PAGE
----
AgFax Cotton - Louisiana


More optimism. Much of the Midsouth cotton crop has hit bloom and the mood among people in the field has noticeably perked up in the past several weeks. 

Still, the season is largely out of sync. Normally by now, bollworms are turning up in cotton in the southern portion of our coverage area, but the expected flight hasn't kicked into gear on any wide basis. Along with that, uneven stands are complicating plant growth regulator timing.

Aphids and plant bugs remain a problem in places.

In soybeans, redbanded stink bugs continue to build through much of the lower Midsouth. Kudzu bugs are showing up in parts of Tennessee.

Producers with grain sorghum are being warned to closely watch for sugarcane aphids. Numbers are taking off in places.


Sebe Brown, Louisiana Extension Field Crops Entomologist: 

"Our oldest cotton is in the third or fourth week of bloom, while some of our youngest cotton has just started putting on square.

"We're beginning to pick up bollworm moths. Plant bug numbers have been consistently high and we've been fighting them hard across our cotton parishes. With corn drying down, the intense migration is slowing somewhat, but more of them are now setting up shop in blooming cotton, plus we're finding immatures.

"With bollworms in cotton, treatment timing is usually more important than the rate. In dual-gene cotton, our threshold is 20% eggs. If you catch that egg-lay in a timely manner, you can get away with a 7-ounce shot of Besiege or a 14-ounce of Prevathon. If you're late and chasing worms in the canopy, you need to step up the rate to either a 10-ounce shot of Besiege or a 20-ounce shot of Prevathon.

"We're pulling pipe and aren't watering corn anymore. Guys are waiting it out until they can get in and harvest.

"On soybeans, redbanded stink bugs (RBSB) are our number one pest and guys are spraying all over the state. No crazy-high numbers are being reported but I'm hearing that RBSB are moving into Arkansas and Mississippi. Here, they're spraying stink bugs from R-3 to R-7. The earliest soybeans will probably be desiccated after the big tropical storm that's in the forecast for this weekend. If we didn't have all this rain coming, they'd already be desiccating soybeans in south Louisiana."

Harold Lambert, Independent Consultant, Innis, Louisiana: 

"Most of our cotton is in the second week of bloom. Some cotton needs rain, some doesn't. In certain fields, we've had trouble applying plant growth regulators, although that's not unusual down here.

"Except in cotton that's very close to corn, plant bug numbers are below expectations. Most of our treatments have been on acres adjacent to corn, and control has been good where weather didn't delay applications.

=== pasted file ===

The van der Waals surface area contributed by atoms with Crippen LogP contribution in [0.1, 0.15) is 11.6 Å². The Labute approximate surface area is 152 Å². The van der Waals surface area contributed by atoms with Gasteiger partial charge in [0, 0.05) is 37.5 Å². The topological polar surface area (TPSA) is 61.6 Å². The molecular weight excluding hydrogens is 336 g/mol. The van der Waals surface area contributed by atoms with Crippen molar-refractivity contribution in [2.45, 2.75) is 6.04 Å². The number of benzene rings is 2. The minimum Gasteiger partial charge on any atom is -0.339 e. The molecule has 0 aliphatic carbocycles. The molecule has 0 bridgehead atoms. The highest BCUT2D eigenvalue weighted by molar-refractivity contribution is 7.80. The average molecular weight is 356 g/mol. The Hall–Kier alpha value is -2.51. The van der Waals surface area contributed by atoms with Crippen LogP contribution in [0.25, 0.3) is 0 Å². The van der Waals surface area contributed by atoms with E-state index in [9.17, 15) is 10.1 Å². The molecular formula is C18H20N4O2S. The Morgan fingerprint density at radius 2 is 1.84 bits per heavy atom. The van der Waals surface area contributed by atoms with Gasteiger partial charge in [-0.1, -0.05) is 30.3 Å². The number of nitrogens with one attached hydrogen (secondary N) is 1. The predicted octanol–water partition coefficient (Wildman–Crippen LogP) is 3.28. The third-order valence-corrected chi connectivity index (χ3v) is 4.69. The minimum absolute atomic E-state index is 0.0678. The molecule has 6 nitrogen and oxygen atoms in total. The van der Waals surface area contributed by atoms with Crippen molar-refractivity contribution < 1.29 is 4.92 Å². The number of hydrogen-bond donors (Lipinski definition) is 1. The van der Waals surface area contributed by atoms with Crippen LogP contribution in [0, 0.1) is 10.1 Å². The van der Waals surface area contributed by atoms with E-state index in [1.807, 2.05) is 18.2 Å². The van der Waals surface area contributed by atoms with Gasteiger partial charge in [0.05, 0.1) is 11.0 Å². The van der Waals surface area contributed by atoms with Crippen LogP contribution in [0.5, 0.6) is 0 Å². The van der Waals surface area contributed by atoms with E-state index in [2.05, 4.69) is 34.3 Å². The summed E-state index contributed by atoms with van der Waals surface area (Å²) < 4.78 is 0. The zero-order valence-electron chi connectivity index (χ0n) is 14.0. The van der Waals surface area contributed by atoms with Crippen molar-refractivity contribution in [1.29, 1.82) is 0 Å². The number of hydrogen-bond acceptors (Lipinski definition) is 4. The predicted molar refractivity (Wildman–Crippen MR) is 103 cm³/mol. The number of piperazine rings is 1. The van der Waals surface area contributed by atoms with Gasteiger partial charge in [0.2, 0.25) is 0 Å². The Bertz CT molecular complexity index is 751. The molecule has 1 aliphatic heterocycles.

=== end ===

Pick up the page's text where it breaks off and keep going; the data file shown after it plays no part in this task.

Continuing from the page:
"By now, I expected more bollworm eggs in cotton. But I'm flushing very few moths, even though I've expected them since early July. Yesterday, bollworms showed up in some 2-gene cotton and several fields will receive Prevathon based on the 20% egg threshold.

"Aphids have been spotty, although some late-planted cotton had to be treated. Most of our plant bug treatments have been with Transform plus Diamond but we've also applied Bidrin plus Diamond in places. Everything has worked well.

"Weeds have not been an issue. We were able to get our sprays out when needed, and layby applications have nearly wrapped up. We were wet for a while, which delayed spraying, but we've been dry for about a week and that let us catch up.

"We have early MG IV soybeans planted on ground that'll go into sugarcane next month. They're around R-5.3 and some of those acres have been treated for stink bugs. So, far, the caterpillar complex is very quiet in soybeans."

 Hank Jones, RHJ Ag Services, Pioneer, Louisiana: 

"Half of my cotton acres are well into bloom. Plant bug numbers haven't subsided and we still have hot spots. However, cotton aphids have been the major issue in northeast Louisiana for the last couple of weeks — probably the worst I've seen in 20 years. Even where we spray for them, they show up again 3 or 4 days later. The parasitoids have done a pretty good job.

"I'm not kicking up bollworm moths yet.

"We do need water in spots. But after a very long spring, cotton is shaping up. We've battled to get it to this point and it's now cleaned up. Overall, my attitude about the crop has improved.

"Yesterday, I gave my first recommendation this year for a redbanded stink bug (RBSB) treatment in soybeans, and they're steadily showing up. Some of the older soybeans are at R-4 and are carrying all 3 of the major species of stink bugs and the numbers are rising. RBSBs are showing up even north of Interstate 20. By and large, a lot of greens and browns are moving out of corn into soybeans. I'm even picking up brown stink bugs in cotton.

"All of my corn is well into dent and we're probably looking at one more irrigation. Even the May-planted corn looks very nice. But other corn fields aren't looking so good after that tough spring. Southern rust is evident in places but it isn't something I'm spraying."